.Selecting the Best SC Strategy  Higher demand uncertainty suggests pull  Higher importance of economies of scale suggests push  High uncertainty/ EOS not important such as the computer industry implies pull  Low uncertainty/ EOS important such as groceries implies push  Demand is stable  Transportation cost reduction is critical  Pull would not be appropriate here.

Selecting the Best SC Strategy  Low uncertainty but low value of economies of scale (high volume books and CDs)  Either push strategies or push/pull strategies might be most appropriate  High uncertainty and high value of economies of scale  For example. the furniture industry  How can production be pull but delivery push?  Is this a “pull-push” system? .

Characteristics and Skills Portion Objective Complexity Focus Lead time Processes Push Minimize cost High Resource allocation Long Supply chain planning Pull Maximize service level Low Responsiveness Short Order fulfillment .

Locating the Push-Pull Boundary  The push section:     Uncertainty is relatively low Economies of scale important Long lead times Complex supply chain structures: Management based on forecasts is appropriate Focus is on cost minimization Achieved by effective resource utilization – supply chain optimization High uncertainty Simple supply chain structure Short lead times Reacting to realized demand is important Focus on service level Flexible and responsive approaches  Thus     The pull section:     Thus    .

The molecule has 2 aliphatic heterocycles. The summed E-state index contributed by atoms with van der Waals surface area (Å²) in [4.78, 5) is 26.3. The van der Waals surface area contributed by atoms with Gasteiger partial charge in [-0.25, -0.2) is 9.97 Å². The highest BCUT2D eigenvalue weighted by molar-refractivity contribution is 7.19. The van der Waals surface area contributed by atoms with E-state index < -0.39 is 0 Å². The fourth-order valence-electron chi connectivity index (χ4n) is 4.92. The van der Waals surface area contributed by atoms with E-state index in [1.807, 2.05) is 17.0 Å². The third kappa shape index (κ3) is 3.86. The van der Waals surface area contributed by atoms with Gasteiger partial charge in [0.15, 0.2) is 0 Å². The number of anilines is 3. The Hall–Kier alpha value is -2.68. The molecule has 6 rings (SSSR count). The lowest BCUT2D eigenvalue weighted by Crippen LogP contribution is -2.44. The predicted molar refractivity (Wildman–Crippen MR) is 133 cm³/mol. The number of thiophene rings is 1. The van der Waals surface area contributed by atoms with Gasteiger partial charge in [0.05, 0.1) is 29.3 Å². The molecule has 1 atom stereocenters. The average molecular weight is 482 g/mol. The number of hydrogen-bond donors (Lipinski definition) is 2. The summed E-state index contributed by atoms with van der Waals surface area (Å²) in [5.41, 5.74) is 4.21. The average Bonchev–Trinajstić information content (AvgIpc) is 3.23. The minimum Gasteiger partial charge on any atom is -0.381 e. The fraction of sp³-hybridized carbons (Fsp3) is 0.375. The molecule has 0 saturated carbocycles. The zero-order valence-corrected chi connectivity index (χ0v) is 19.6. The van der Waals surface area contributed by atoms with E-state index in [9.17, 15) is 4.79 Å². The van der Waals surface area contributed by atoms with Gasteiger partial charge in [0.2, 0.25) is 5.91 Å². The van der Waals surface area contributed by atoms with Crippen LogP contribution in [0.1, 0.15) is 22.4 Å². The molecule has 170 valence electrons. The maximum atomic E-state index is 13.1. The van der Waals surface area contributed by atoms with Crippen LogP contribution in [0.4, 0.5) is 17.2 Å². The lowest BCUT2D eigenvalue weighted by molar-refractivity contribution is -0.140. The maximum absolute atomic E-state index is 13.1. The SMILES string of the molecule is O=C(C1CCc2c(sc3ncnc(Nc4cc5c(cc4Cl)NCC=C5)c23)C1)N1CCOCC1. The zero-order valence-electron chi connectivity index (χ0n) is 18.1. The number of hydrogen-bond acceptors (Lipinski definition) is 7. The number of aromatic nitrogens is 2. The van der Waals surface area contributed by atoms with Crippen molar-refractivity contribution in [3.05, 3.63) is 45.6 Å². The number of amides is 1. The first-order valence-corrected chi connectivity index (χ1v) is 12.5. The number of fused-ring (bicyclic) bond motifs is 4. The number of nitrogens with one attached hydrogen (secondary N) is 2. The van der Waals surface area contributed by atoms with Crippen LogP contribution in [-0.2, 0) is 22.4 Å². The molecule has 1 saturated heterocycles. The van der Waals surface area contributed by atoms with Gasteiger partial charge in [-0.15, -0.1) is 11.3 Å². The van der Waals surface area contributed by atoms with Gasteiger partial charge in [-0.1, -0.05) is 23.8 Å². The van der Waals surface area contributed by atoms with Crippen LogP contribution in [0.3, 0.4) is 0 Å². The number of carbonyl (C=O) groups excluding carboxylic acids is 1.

Locating the Push-Pull Boundary  The push section requires:  Supply chain planning  Long term strategies  The pull section requires:  Order fulfillment processes  Customer relationship management  Buffer inventory at the boundaries:  The output of the tactical planning process  The input to the order fulfillment process. .

Locating the Push-Pull Boundary .

inefficient resource utilization Employing supply chain strategies to reduce the impacts of forecast inaccuracy  Select the push-pull boundary so that the demand is aggregated over different dimensions: products. impact of promotions. rebates. time  Use market analysis and demographic and economic trends to improve forecast  Determine the optimal assortment of products by store to reduce the impact of competing SKUs in the same market  Incorporate collaborative planning and forecasting processes with customers to better understand market demand. new product introductions and product withdrawal on demand forecasts Inaccuracy of the forecast has a detrimental impact on supply chain performance: lost sales. obsolete inventory.Demand-driven strategies     Demand forecast: Using historical data to develop long-term estimates of expected demand Demand shaping: Determining the impact various marketing plans such as promotions. pricing discounts. pricing and advertising . geography.